Residents lined the streets of north Shropshire in their hundreds to pay tribute to the war heroes who have fought and died for their country.
This year’s Remembrance Sunday marked the 92nd anniversary of the end of hostilities in World War One. The guns fell silent on November 11 at 11am in 1918.
Parades of former and current military men and women, civic dignitaries and youth organisations took place last Sunday and people stood in silence at cenotaphs and other war memorials.
In Whitchurch a sound amplifier system was installed for the first time to ensure crowds gathering outside the war memorial area could hear the ceremony.
John Roberts, Whitchurch branch chairman of the Royal British Legion, told the Chronicle that the sound system had been the brainchild of Whitchurch Town Council.
He said: “We were fortunate it didn’t rain at all and there was a large crowd gathered for a very moving occasion. There were representatives from RAF Shawbury present and all our local organisations were very well represented.”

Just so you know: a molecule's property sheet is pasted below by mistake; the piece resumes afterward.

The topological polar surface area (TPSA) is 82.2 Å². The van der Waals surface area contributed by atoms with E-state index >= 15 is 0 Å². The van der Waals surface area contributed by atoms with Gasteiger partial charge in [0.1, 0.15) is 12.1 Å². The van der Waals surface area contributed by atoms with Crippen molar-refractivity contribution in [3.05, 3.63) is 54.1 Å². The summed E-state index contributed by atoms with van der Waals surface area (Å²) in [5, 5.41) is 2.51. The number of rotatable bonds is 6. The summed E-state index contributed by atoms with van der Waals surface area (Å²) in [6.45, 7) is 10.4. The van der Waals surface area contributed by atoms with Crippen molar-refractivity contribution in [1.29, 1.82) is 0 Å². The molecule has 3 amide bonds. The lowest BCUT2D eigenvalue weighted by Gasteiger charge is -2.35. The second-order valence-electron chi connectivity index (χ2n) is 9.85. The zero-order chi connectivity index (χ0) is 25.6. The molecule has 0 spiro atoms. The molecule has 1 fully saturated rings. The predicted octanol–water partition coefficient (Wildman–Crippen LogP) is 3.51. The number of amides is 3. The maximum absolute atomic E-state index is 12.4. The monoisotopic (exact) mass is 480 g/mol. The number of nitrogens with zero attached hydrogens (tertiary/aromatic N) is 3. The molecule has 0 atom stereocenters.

A march was led by Whitchurch Band to St Alkmund’s Church, where a service was held after a two-minute silence and the laying of wreaths.
In Ellesmere, meanwhile, there was a parade along Talbot Street to St Mary’s Church, where wreaths were laid and the roll of honour called out.
Richard Speer, Ellesmere branch chairman of the Royal British Legion, said recent collections in aid of the Poppy Appeal – which celebrates its 90th anniversary next year – raised more than £600.
Ellesmere army cadets and Market Drayton air cadets helped out with the collections and told Mr Speer that there had been quite a lot of interest from young people.
Mr Speer added: “I have been out collecting the collection boxes in Ellesmere and I can just about lift some of them, so I think we’re in for a bumper year.”
And in Wem, a parade proceeded along High Street to the war memorial at St Peter and St Paul’s Church, where the mayoral party, wreath layers and standard bearers assembled for the act of remembrance.
Many agreed that the crowds were bigger than ever and said the current troubles in Afghanistan had brought people out.
by Charlotte Hester